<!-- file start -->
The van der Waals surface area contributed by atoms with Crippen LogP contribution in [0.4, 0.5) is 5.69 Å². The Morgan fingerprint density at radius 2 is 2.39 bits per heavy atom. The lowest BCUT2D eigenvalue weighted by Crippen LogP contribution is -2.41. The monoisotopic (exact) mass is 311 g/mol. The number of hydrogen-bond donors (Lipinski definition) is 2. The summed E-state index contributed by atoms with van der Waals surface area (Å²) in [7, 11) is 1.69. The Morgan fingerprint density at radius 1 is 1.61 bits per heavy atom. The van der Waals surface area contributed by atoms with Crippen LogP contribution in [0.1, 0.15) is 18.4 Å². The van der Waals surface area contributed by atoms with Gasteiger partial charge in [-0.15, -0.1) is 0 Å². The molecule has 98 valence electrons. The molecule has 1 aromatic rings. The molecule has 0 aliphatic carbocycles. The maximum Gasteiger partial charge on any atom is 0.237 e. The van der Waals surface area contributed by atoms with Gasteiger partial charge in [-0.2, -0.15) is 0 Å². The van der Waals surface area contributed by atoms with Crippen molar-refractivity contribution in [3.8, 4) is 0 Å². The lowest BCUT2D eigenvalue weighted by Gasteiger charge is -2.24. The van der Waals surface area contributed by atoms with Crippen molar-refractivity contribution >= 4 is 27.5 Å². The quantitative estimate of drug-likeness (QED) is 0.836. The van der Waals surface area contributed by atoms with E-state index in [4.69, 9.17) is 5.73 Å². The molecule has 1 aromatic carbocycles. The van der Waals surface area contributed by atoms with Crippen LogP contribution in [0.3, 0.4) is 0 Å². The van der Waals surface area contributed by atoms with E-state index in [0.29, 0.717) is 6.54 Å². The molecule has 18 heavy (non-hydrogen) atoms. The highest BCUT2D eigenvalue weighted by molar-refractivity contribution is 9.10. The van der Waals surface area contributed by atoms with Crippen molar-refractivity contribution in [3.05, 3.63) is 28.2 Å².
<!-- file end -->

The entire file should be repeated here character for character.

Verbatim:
The van der Waals surface area contributed by atoms with Crippen LogP contribution in [0.4, 0.5) is 5.69 Å². The Morgan fingerprint density at radius 2 is 2.39 bits per heavy atom. The lowest BCUT2D eigenvalue weighted by Crippen LogP contribution is -2.41. The monoisotopic (exact) mass is 311 g/mol. The number of hydrogen-bond donors (Lipinski definition) is 2. The summed E-state index contributed by atoms with van der Waals surface area (Å²) in [7, 11) is 1.69. The Morgan fingerprint density at radius 1 is 1.61 bits per heavy atom. The van der Waals surface area contributed by atoms with Crippen LogP contribution in [0.1, 0.15) is 18.4 Å². The van der Waals surface area contributed by atoms with Gasteiger partial charge in [-0.15, -0.1) is 0 Å². The molecule has 98 valence electrons. The molecule has 1 aromatic rings. The molecule has 0 aliphatic carbocycles. The maximum Gasteiger partial charge on any atom is 0.237 e. The van der Waals surface area contributed by atoms with Gasteiger partial charge in [-0.2, -0.15) is 0 Å². The van der Waals surface area contributed by atoms with Crippen molar-refractivity contribution in [3.8, 4) is 0 Å². The lowest BCUT2D eigenvalue weighted by Gasteiger charge is -2.24. The van der Waals surface area contributed by atoms with Crippen molar-refractivity contribution >= 4 is 27.5 Å². The quantitative estimate of drug-likeness (QED) is 0.836. The van der Waals surface area contributed by atoms with E-state index in [4.69, 9.17) is 5.73 Å². The molecule has 1 aromatic carbocycles. The van der Waals surface area contributed by atoms with Crippen LogP contribution in [0.3, 0.4) is 0 Å². The van der Waals surface area contributed by atoms with E-state index in [0.29, 0.717) is 6.54 Å². The molecule has 18 heavy (non-hydrogen) atoms. The highest BCUT2D eigenvalue weighted by molar-refractivity contribution is 9.10. The van der Waals surface area contributed by atoms with Crippen molar-refractivity contribution in [3.05, 3.63) is 28.2 Å².